September has been designated “Animal Pain Awareness Month” by the International Veterinary Academy of Pain Management, and doctors from North Houston Veterinary Specialists are urging pet parents to reflect on this often-overlooked problem that affects pets everywhere.

When your dog is reluctant to go for a walk or your cat suddenly starts hiding for hours at a time, there could be a very simple explanation for their unusual behavior: pain.
Pain is obvious when we feel it ourselves, but our pets’ pain often stays hidden. Unlike your human friends and relatives, dogs and cats are never going to say, “Oh, my aching back.”

Five signs that may indicate your pet is experiencing chronic pain:

  1. Changes in the pet’s gait, the movement you are used to seeing as they walk.
  2. Pets who don’t want to run any more, or who walk laboriously – even to the food bowl.
  3. Cats who disappear. When cats don’t feel well, they tend to go hide.
  4. Changes in posture, especially pets who seem to be increasingly hunched over.
  5. Pets who suddenly wince or become aggressive when you scratch their backs or pet them in a certain area, particularly if they seemed to like this before.

Arthritis, back, hip and disc problems and unrecognized injuries are among the conditions that can cause pets to feel ongoing pain. The good news is that in many cases, relief is available. Dr. John Gicking, a BluePearl veterinarian who is board-certified in emergency and critical care says,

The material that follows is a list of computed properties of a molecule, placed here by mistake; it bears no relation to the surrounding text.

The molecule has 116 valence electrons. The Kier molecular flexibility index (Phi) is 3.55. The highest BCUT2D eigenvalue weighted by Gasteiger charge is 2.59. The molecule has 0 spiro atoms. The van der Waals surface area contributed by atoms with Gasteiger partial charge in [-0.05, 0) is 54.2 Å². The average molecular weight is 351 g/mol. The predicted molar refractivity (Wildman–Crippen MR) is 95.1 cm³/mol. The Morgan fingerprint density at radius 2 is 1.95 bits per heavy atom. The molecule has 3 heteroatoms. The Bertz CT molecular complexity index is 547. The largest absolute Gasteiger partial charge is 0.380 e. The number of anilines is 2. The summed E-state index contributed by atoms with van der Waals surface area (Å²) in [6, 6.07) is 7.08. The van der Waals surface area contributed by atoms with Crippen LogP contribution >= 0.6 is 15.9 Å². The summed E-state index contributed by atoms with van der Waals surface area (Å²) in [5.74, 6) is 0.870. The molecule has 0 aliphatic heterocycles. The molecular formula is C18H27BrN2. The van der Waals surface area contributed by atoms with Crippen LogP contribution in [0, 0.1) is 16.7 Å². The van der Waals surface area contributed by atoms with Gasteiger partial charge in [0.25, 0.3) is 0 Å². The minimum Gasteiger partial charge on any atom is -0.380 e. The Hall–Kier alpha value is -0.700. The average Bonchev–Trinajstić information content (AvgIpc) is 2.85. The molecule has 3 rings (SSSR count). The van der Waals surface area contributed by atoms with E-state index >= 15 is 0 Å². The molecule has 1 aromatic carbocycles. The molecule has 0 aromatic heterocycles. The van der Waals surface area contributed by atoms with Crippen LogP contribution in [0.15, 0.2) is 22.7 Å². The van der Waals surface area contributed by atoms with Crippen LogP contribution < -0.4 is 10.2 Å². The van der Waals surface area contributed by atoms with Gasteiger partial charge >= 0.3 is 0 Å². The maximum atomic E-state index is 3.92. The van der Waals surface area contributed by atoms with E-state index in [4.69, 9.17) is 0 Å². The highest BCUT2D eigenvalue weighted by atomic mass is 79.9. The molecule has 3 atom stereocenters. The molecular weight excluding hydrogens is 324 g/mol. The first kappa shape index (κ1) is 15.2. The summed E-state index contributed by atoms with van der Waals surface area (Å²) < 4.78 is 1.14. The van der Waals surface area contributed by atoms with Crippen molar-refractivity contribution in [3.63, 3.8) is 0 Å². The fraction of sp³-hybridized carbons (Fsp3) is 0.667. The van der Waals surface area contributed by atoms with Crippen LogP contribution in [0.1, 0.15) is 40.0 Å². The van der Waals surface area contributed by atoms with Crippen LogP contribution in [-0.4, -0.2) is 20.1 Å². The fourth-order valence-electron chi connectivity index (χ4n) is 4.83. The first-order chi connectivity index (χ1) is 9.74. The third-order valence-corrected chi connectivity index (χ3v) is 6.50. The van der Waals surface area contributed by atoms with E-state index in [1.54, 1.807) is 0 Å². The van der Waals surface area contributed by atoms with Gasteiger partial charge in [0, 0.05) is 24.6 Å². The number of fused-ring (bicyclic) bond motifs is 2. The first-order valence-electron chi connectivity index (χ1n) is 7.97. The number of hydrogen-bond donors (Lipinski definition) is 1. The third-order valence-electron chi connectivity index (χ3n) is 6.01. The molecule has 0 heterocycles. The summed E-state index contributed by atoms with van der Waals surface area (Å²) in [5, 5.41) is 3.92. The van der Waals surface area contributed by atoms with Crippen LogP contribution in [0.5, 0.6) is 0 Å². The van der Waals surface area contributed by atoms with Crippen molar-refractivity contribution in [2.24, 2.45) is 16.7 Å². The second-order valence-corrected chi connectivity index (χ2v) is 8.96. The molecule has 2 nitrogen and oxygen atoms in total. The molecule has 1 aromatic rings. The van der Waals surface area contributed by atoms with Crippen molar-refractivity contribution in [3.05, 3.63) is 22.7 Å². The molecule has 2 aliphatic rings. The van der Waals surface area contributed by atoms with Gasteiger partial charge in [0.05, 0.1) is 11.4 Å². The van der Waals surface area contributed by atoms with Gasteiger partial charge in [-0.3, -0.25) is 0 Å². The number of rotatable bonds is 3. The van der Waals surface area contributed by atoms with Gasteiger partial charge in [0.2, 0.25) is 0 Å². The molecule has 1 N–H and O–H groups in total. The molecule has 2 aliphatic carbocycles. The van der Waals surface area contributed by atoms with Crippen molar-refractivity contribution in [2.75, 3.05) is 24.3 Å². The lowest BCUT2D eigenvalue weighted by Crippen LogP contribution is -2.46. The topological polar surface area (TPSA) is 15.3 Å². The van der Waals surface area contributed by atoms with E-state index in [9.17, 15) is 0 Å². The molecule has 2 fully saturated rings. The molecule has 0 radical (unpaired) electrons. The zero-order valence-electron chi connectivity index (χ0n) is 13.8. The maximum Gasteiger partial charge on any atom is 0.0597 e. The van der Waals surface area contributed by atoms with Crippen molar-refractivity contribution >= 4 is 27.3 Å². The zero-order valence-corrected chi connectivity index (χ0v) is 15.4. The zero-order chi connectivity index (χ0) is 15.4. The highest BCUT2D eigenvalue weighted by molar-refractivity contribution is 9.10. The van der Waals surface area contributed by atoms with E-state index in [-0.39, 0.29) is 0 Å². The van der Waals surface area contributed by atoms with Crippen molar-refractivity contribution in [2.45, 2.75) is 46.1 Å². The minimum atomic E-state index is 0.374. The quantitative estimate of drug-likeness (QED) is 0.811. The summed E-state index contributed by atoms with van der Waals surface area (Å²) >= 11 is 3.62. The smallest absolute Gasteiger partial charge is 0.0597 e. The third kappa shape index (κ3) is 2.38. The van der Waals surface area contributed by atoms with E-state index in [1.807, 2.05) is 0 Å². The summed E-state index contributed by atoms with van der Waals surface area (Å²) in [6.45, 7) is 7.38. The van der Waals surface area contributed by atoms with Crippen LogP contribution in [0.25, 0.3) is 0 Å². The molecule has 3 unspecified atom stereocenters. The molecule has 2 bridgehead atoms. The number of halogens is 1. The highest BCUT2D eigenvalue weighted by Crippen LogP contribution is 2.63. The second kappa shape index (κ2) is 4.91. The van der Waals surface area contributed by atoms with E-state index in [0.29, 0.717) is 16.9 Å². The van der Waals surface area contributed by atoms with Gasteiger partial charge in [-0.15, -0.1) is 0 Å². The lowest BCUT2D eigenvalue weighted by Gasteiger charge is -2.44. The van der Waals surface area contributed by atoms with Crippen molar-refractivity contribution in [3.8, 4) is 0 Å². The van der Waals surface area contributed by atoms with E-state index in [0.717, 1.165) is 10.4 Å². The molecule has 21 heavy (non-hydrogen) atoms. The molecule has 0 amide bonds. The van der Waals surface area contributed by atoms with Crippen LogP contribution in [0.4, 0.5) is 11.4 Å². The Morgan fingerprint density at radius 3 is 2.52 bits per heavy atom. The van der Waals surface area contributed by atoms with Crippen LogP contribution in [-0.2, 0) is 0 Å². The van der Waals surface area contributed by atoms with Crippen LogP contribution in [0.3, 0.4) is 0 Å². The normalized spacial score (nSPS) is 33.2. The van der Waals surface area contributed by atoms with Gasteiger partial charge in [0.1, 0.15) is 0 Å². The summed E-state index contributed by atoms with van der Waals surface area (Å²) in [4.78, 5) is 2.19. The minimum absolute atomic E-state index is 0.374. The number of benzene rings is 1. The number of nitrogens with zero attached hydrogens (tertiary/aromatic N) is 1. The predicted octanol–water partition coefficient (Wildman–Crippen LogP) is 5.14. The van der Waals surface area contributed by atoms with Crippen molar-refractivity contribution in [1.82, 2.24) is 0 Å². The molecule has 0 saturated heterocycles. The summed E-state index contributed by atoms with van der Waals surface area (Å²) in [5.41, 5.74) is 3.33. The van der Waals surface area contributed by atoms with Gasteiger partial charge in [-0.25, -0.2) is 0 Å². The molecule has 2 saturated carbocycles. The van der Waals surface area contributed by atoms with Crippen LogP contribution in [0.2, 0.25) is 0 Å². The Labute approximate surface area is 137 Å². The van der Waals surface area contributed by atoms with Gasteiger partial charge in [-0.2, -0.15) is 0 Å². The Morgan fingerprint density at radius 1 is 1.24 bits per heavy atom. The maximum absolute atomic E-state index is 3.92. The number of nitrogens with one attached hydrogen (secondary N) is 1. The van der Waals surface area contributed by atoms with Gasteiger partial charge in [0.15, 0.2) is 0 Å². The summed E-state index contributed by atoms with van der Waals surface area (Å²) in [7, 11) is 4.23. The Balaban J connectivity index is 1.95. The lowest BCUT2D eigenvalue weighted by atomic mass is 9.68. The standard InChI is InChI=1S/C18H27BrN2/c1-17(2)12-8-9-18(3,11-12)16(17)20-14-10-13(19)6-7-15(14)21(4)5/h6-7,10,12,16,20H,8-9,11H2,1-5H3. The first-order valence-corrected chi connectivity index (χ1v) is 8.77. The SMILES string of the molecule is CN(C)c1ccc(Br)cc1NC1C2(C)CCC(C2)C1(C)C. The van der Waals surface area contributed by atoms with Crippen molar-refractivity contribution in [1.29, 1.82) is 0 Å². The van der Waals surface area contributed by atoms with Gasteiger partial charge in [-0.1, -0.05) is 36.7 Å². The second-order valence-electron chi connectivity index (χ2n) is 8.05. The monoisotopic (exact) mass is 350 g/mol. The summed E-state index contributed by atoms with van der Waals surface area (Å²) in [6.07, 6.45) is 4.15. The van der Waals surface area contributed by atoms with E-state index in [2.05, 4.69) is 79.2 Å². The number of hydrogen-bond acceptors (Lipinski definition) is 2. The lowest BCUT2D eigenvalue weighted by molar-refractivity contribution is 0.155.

Chronic pain is common in older animals and there are effective treatments.

Some conditions such as joint disease can be improved with surgery. Veterinary anti-inflammatory medications and pain relievers can sometimes help. So can physical rehabilitation and even alternative practices such as acupuncture.

Just as in human medicine, the understanding of pain in animals has come a long way over time. Now it’s accepted that pain affects many of our pets, just as it affects many of our human friends and family members. Be observant about changes in your pets’ behavior, especially as they age. If you notice a change, or if you think your pet might be in pain, the first step is to see your family veterinarian.